There are also a few things to check on a sheep:

  • Make sure the teeth align properly
  • Eyes are bright and clear
  • Sheep is alert and responsive with head held up
  • Head and neck don’t have lumps
  • No potbellies
  • Check to make sure the sheep aren’t too fat or too thin
  • Hooves should be properly trimmed
Sheep naturally flock and are social
Sheep naturally flock and are social

8. Feed And Water Your Sheep

Sheep require more protein than other animals. They are great grazers. If you have enough land, you can graze them. In the city, sheep will need about 70 feet x 70 feet of grass to graze. That’s per sheep!

Sheep can graze through 12 inches of snow. Additionally, they can usually get their water needs met by eating snow if the snow isn’t too crusty or hard for them to eat. But, it’s still a good idea to provide water for them in case they aren’t able to get enough water.

If you don’t have enough land to graze sheep, then you will need to supplement their feed. Sheep will eat between 500-900 pounds of hay each year. Sheep feed usually has more protein in it than the feed for other animals. That’s because sheep need more protein.

You can give sheep treats to help train them. They love grain, peanuts or apples. Give treats as a reward for training them, not as a regular diet. Otherwise, sheep can get fat and unhealthy.

Sheep also need a mineral supplement. Don’t purchase mineral supplements with high amounts of copper in them. Copper can be toxic to sheep and they can’t stomach it as goats can. Purchase a supplement with only trace amounts of copper or no copper at all.

They also need salt to prevent bloating.

9. Shearing

Wool sheep must be sheared one to two times a year. Regular wool sheep must be sheared in the spring or they will be miserable and unhealthy. Heavy wool sheep must be sheared twice a year.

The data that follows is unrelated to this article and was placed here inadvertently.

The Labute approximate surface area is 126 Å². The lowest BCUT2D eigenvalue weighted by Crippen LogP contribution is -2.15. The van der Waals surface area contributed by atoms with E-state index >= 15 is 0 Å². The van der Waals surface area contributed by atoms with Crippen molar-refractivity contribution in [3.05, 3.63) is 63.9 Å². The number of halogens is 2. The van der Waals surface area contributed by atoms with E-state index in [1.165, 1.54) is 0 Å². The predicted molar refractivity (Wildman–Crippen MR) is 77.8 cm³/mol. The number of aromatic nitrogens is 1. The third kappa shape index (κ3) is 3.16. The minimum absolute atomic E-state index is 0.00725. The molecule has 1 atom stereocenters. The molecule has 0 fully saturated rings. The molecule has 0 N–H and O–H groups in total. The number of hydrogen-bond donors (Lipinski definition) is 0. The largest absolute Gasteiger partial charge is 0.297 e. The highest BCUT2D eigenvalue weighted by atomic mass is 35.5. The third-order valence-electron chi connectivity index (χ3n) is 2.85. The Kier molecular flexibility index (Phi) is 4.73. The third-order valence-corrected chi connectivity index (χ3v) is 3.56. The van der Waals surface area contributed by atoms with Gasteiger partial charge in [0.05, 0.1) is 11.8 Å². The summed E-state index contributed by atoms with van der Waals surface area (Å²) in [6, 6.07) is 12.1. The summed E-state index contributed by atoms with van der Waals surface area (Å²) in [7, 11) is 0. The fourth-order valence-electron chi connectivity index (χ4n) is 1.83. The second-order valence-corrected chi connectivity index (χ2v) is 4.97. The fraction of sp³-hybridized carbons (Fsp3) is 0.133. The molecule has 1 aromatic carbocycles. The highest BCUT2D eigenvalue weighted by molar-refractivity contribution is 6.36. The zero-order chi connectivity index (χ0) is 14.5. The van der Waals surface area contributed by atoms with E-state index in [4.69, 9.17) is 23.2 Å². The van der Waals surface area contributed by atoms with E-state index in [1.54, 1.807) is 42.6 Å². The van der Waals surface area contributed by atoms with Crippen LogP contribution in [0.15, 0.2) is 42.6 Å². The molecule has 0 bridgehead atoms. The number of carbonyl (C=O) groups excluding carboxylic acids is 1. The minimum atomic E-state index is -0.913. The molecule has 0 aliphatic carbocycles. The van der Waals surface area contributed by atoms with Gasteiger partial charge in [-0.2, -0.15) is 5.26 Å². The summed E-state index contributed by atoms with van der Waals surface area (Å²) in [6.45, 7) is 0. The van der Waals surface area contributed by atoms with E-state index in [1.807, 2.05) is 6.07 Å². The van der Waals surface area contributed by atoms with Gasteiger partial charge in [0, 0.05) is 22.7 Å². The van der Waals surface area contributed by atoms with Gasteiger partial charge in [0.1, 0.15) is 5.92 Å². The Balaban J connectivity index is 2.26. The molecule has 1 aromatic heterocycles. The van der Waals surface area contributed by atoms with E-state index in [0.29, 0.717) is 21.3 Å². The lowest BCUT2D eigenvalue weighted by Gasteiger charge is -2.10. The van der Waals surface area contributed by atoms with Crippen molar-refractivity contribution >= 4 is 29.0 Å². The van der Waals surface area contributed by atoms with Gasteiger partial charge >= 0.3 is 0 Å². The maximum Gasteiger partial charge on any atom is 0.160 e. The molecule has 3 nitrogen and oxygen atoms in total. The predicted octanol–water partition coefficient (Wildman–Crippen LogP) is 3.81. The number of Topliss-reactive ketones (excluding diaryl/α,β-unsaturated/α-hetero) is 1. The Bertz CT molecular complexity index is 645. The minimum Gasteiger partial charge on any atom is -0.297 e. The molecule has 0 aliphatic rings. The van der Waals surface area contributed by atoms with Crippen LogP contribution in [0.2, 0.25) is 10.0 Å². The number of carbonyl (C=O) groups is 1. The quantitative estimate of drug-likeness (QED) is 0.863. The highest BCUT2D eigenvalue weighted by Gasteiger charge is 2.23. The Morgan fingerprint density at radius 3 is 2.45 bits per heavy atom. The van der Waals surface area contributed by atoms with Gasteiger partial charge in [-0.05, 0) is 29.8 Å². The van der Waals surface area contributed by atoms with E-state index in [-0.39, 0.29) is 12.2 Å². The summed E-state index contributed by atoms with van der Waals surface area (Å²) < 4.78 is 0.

Sheep naturally flock and are social
A sheared sheep

10. Worming Sheep And Parasites

Sheep are susceptible to parasites and other bugs. If your sheep show signs of worms, then treat them immediately. Some sheep raisers worm sheep two or three times a year while others use natural methods to keep sheep healthy. Sheep that have more space are less likely to get worms or to get sick.

Rotate sheep among fields. They can also be fed dichotomous earth with their feed. It helps to kill the worms and keeps the sheep healthy.

Dichotomous earth also helps to keep sheep free of the parasites that can cling to them in their wool and on their skin. In much the same manner that chickens use dirt, you can rub Diatomaceous earth into their wool. Add it to their bedding to kill unwanted fleas, lice, and other parasites.

Related Questions

Can I raise sheep in a backyard? Sheep need at least a lawn area of 70 x 70 feet to have enough grass to graze. You can also have sheep in an enclosed area and provide their food to them. Sheep need at least 15-20 feet per sheep (on average). It’s a good idea to have at least 2 sheep so that they have companionship.

The flocking instinct in sheep is very strong.

How can I raise sheep for profit? Sheep can be raised for profit. It can be hard for a small farmer to raise a flock and compete with the larger sheep operations. Sheep are most profitable when all of their byproducts are used for income.

Consider selling the wool, milk, and meat of sheep. Sell unwanted lambs or rams. Rent your sheep out for landscaping purposes and consider even selling their used bedding for composting. Making sheep profitable is most effective this way.

 

Annemaria Duran

Hi, I’m Annemaria Duran. I moved out to the country 6 years ago, mainly so I could have more land. I love all aspects of country living. First, we got chickens, then ducks. Now we have sheep, goats, and rabbits. I'm always learning and love sharing it!